In Trombe’s view, the Sahara was a laboratory where to experiment with solar applications before their worldwide dissemination. Like contemporary neo-Malthusian thinkers, he worried that the increasing use of fossil fuels was a threat to the continuation of industrial development and economic growth. According to him, these finite resources were being depleted at an ever faster pace and would inevitably be depleted. In the end, renewables sources, and above all solar energy, would have to take over. But the material infrastructures of industrial societies were so dependent on fossil fuels that they were not ready to adopt solar energy. Therefore, Trombe saw the arid lands as the perfect place to develop solar applications. In the late 1950s, he tested his air-conditioning devices in the military base of Colomb-Béchar, in the Algerian Sahara, and planned the construction of giant greenhouses and solar furnaces in the desert. As may seem paradoxical in retrospect, the use of solar energy was presented as a key component of the French extractivist policy in the desert. The direct use of the sun’s energy in places remote from existing cities and infrastructures was to fuel a variety of needs in the new industrial bases built for the extraction of oil and natural gas. But Trombe’s endeavors were stopped by the conclusion of the Algerian war of independence, when France withdrew from North Africa in 1962.10

Abdou Moumouni and his team handling a solar collector in the Office nigérien de l’énergie solaire, Niamey, Niger, early 1970s. Photo: association PHESO/Marc Jacquet-Pierroulet/afrisol.hypotheses.org.

While again Trombe’s research was led from the West and embedded in a colonialist agenda, a dissenting voice emerged in the history of solar energy use in the African desert. It came from Nigerien physicist Abdou Moumouni, who was trained in Senegal and France before he established a research center in 1969, the Office nigérien de l’énergie solaire (Nigerien Office for Solar Energy), in his home country. Moumouni claimed that “Formerly colonized and currently underdeveloped countries, especially those of sub-Saharan Africa, shall not and cannot have the same point of view nor the same goals towards the use of solar energy than developed countries.”11 He denounced the fact that Westerners were first and foremost driven by “the conquest of new markets” for their industries.12 They were developing solar applications to their own purpose, with few considerations for the needs of local populations. Moumouni argued that solar devices should be made of locally produced and easy to assemble materials, and be dedicated primarily to pumping water and producing heat for domestic purposes in rural communities located throughout the Sahel’s semi-arid climate. This development of solar applications in West Africa, based on knowledge developed in the West, but adapted to and controlled by local populations, is an early example of what was to be theorized as “appropriate technologies” in the 1970s by thinkers such as Ernst Fritz Schumacher and Ivan Illich.13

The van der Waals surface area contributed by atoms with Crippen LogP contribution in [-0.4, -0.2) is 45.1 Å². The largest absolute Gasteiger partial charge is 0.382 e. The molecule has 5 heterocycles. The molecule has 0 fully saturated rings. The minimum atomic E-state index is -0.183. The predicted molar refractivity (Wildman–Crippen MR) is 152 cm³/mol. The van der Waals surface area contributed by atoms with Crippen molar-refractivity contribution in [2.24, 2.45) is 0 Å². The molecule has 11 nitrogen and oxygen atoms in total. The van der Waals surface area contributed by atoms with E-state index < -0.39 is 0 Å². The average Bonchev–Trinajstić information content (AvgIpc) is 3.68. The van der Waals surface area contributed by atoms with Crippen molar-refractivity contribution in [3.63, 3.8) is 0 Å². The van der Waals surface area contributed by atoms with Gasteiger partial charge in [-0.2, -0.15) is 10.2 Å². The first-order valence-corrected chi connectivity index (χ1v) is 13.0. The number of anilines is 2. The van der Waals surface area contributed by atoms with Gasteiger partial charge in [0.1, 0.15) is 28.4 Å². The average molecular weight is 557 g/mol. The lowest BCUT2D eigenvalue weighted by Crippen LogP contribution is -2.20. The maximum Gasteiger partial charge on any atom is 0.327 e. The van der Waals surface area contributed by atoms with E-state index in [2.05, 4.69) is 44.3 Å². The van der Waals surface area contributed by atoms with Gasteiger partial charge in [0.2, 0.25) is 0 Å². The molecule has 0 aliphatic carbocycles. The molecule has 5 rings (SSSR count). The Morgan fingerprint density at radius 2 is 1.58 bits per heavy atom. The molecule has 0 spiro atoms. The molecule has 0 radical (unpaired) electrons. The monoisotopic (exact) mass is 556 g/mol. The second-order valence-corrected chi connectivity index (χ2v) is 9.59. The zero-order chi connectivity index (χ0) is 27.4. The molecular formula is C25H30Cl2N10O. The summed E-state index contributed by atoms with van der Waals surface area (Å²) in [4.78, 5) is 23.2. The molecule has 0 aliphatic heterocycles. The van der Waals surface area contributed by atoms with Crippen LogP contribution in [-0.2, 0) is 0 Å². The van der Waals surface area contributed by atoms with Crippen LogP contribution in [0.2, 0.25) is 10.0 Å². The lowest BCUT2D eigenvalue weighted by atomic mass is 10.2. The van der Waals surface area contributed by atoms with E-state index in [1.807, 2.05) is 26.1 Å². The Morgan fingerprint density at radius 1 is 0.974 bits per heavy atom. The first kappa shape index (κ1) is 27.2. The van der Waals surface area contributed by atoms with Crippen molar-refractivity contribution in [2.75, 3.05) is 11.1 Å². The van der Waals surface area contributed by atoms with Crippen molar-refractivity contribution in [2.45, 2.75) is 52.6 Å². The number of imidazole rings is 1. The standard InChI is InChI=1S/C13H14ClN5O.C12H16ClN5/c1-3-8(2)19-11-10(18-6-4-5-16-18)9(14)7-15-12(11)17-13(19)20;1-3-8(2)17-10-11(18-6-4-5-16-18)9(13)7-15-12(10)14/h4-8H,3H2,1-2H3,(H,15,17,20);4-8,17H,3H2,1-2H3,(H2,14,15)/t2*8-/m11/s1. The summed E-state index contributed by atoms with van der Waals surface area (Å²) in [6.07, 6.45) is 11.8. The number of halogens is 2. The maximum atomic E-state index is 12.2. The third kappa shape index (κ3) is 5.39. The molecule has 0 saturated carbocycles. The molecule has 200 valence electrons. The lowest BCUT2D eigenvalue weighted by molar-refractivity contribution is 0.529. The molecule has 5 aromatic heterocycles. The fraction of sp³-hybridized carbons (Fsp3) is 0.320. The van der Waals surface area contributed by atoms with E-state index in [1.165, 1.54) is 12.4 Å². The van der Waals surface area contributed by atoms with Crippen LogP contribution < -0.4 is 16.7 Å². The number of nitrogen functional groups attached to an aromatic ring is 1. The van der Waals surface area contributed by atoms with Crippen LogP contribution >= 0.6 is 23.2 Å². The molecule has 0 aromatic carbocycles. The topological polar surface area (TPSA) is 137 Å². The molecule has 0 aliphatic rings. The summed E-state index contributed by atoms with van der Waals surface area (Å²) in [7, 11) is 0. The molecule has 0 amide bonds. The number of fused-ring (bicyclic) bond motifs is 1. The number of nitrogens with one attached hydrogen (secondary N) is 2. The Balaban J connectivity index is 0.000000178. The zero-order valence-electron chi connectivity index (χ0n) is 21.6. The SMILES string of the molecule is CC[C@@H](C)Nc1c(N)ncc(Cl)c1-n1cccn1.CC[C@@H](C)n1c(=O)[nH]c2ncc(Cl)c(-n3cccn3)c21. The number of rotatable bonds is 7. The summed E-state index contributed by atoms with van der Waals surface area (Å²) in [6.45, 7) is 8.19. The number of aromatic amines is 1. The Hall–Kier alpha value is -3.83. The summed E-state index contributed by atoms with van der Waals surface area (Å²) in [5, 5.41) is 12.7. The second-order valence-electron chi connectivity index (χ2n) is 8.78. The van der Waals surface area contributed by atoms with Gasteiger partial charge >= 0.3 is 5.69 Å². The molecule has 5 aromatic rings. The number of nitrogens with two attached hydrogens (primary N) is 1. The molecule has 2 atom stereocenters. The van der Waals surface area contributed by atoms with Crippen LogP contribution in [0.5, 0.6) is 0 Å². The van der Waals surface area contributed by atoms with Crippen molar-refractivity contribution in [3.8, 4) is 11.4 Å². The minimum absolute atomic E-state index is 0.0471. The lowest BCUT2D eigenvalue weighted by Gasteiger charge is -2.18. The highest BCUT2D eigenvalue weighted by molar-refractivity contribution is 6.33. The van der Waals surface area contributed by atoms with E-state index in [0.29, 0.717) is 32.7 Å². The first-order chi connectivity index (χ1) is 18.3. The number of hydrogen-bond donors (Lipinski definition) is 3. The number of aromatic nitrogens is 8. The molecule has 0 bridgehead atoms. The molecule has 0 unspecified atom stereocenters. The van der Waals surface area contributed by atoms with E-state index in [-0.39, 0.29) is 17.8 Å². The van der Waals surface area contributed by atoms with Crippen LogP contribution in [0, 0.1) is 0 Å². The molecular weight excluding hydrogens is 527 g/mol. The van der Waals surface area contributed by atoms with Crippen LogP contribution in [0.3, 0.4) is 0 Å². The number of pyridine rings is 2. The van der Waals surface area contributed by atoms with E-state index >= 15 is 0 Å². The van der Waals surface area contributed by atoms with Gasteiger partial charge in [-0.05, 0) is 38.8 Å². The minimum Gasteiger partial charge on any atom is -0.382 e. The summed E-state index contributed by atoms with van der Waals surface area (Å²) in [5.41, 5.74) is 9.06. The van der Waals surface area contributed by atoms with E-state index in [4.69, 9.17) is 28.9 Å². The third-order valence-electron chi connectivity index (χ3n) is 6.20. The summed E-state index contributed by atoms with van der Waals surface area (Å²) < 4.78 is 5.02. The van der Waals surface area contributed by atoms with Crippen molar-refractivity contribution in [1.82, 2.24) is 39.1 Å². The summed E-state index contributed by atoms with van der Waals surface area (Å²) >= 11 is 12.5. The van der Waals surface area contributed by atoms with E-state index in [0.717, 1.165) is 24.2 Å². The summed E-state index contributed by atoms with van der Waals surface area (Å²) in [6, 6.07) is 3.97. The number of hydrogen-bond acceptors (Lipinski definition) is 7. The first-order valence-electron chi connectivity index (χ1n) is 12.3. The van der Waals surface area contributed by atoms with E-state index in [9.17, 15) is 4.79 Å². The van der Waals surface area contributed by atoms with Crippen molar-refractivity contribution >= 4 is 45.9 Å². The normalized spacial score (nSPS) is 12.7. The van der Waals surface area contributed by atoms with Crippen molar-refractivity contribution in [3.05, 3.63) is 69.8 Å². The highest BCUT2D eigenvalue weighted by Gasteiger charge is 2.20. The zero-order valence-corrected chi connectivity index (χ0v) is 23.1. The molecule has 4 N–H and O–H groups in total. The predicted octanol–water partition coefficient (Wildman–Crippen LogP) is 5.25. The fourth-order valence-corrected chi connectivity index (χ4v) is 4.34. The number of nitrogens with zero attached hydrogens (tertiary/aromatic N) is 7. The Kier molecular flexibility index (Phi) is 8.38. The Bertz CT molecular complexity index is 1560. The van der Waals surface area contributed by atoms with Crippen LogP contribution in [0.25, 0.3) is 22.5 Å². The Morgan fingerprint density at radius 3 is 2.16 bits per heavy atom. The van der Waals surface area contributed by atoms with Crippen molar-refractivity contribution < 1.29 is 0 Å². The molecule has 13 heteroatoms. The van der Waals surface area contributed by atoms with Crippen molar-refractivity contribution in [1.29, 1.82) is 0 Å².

But Moumouni remained a marginal voice in the quest to use solar energy in the African desert. Despite his claims, the path that has been followed in development policies since then have kept far from the appropriate technologies’ ideal, i.e. technologies that are simple, easy to implement and understand, adapted to the needs of local community, and generally small scale. On the contrary, and especially in the case of solar energy, development programs have often continued to rely on technologies imported from the West, and more recently from China, perpetuating Africa’s technological, scientific, and economic dependency in the postcolonial period. This is especially the case with the conversion of solar energy into electrical power, which has gained importance since the 1990s with the development of photovoltaic panels. While this technology can allow decentralized uses and be used to power local communities, its components are imported from very distant locations, rely themselves on damaging extractive mining industries, and have a relatively short lifespan.

Desertec map for EUMENA, 2009.

Energetic Irresponsibility